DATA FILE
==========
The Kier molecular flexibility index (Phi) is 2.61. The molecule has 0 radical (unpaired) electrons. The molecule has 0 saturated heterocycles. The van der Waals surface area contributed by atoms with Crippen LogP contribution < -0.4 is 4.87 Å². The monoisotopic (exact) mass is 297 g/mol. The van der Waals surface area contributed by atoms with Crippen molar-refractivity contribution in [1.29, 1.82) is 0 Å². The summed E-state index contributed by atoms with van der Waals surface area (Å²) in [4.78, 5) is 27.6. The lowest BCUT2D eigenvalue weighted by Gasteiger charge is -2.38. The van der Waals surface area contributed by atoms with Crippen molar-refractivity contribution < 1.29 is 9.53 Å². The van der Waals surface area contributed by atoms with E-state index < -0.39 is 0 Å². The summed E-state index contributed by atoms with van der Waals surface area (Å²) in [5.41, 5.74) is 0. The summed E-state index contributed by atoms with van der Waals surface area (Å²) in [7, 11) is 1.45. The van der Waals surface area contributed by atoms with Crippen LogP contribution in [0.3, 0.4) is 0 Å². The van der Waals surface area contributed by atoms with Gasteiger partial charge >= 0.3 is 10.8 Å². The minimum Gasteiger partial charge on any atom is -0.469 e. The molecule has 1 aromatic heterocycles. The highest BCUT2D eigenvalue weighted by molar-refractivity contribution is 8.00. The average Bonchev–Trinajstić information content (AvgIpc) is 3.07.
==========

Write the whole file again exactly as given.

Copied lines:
The Kier molecular flexibility index (Phi) is 2.61. The molecule has 0 radical (unpaired) electrons. The molecule has 0 saturated heterocycles. The van der Waals surface area contributed by atoms with Crippen LogP contribution < -0.4 is 4.87 Å². The monoisotopic (exact) mass is 297 g/mol. The van der Waals surface area contributed by atoms with Crippen molar-refractivity contribution in [1.29, 1.82) is 0 Å². The summed E-state index contributed by atoms with van der Waals surface area (Å²) in [4.78, 5) is 27.6. The lowest BCUT2D eigenvalue weighted by Gasteiger charge is -2.38. The van der Waals surface area contributed by atoms with Crippen molar-refractivity contribution < 1.29 is 9.53 Å². The van der Waals surface area contributed by atoms with E-state index < -0.39 is 0 Å². The summed E-state index contributed by atoms with van der Waals surface area (Å²) in [5.41, 5.74) is 0. The summed E-state index contributed by atoms with van der Waals surface area (Å²) in [7, 11) is 1.45. The van der Waals surface area contributed by atoms with Crippen LogP contribution in [0.3, 0.4) is 0 Å². The van der Waals surface area contributed by atoms with Gasteiger partial charge >= 0.3 is 10.8 Å². The minimum Gasteiger partial charge on any atom is -0.469 e. The molecule has 1 aromatic heterocycles. The highest BCUT2D eigenvalue weighted by molar-refractivity contribution is 8.00. The average Bonchev–Trinajstić information content (AvgIpc) is 3.07.